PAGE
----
With Washington's forces blocking any landward retreat and the French navy blocking the seaward route, Cornwallis was trapped
With the French fleet blockading the coast around southern Virginia, Cornwallis found himself trapped by Washington's forces from the landward side and French forces from the sea. He had little alternative but to surrender and end British rule in the North American colonies. When Prime Minister Lord North resigned in March 1782 to be replaced by the more moderate Rockingham, peace negotiations began leading to the agreement signed at Versailles 1783.
Business and commerce flourished after the war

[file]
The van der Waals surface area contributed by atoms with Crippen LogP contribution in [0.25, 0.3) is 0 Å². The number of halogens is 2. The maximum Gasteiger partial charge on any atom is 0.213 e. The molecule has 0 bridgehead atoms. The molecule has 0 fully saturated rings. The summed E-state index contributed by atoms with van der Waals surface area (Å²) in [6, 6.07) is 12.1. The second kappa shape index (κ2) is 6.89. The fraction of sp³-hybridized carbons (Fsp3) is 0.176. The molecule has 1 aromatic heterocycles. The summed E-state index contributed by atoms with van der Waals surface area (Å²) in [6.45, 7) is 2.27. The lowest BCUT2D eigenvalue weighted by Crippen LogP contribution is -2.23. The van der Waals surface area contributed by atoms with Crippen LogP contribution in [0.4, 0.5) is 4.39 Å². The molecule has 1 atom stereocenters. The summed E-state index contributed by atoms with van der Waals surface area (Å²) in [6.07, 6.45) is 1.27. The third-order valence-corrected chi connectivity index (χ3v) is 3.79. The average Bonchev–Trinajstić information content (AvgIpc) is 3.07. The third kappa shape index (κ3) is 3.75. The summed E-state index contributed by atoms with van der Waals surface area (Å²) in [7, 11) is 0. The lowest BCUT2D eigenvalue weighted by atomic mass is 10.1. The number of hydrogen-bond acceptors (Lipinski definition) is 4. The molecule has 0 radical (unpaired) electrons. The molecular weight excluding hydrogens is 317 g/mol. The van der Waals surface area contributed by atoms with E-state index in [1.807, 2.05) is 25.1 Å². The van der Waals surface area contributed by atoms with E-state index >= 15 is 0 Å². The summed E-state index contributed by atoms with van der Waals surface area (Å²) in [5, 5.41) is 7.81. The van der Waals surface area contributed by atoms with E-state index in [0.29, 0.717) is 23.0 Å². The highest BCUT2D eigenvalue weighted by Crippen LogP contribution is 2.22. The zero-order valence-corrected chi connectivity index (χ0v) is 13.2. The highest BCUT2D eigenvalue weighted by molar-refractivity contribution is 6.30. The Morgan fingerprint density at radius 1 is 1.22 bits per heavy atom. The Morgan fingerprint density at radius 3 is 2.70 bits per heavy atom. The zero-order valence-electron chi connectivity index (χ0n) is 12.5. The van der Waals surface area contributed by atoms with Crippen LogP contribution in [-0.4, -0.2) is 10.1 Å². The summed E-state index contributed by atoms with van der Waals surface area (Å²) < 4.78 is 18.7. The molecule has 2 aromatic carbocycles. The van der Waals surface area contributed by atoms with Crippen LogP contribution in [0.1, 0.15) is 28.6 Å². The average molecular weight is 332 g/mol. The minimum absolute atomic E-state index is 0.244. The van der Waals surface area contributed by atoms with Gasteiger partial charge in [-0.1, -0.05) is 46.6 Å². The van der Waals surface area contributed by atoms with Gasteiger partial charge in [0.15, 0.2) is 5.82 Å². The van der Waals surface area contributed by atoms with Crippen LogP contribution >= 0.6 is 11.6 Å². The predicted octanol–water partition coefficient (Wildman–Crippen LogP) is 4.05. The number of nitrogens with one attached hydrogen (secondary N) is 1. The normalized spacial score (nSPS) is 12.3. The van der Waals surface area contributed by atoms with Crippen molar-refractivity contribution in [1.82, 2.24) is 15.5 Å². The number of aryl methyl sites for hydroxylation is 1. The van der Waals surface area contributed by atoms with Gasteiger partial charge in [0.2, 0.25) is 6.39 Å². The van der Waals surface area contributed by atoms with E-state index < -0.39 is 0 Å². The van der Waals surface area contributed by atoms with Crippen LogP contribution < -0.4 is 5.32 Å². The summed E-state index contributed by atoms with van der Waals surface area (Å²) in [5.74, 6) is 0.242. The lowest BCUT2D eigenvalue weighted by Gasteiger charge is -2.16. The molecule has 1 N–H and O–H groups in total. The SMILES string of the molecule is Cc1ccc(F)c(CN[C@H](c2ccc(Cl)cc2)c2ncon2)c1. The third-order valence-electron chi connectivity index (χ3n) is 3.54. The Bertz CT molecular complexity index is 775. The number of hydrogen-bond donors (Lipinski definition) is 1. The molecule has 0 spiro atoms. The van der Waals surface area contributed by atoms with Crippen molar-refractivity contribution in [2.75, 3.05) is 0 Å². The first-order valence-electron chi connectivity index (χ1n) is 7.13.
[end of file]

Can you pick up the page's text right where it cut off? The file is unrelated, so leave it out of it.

The end of British rule over the thirteen colonies did not mean the end of the British relationship with the USA or the end of the Empire as it existed then. The Empire had begun with private individuals and private companies seeking new sources of trade in the early c17th and even though the King was no longer the Head of the thirteen colonies, business and commerce continued and flourished. Exports of raw cotton increased from £15.5 million in the late 1780s to £28.6 million by 1800. Only the slave worked plantations could provide the cotton industry of Lancashire with the cotton it needed in the quantities it required. As the industrial revolution progressed in the early c19th and the cotton was produced in factories, the reliance on these slave worked plantations in the southern states of the USA increased. By 1840, 80% of Lancashire's supplies of cotton acme from the USA.

The end of the Mercantilist system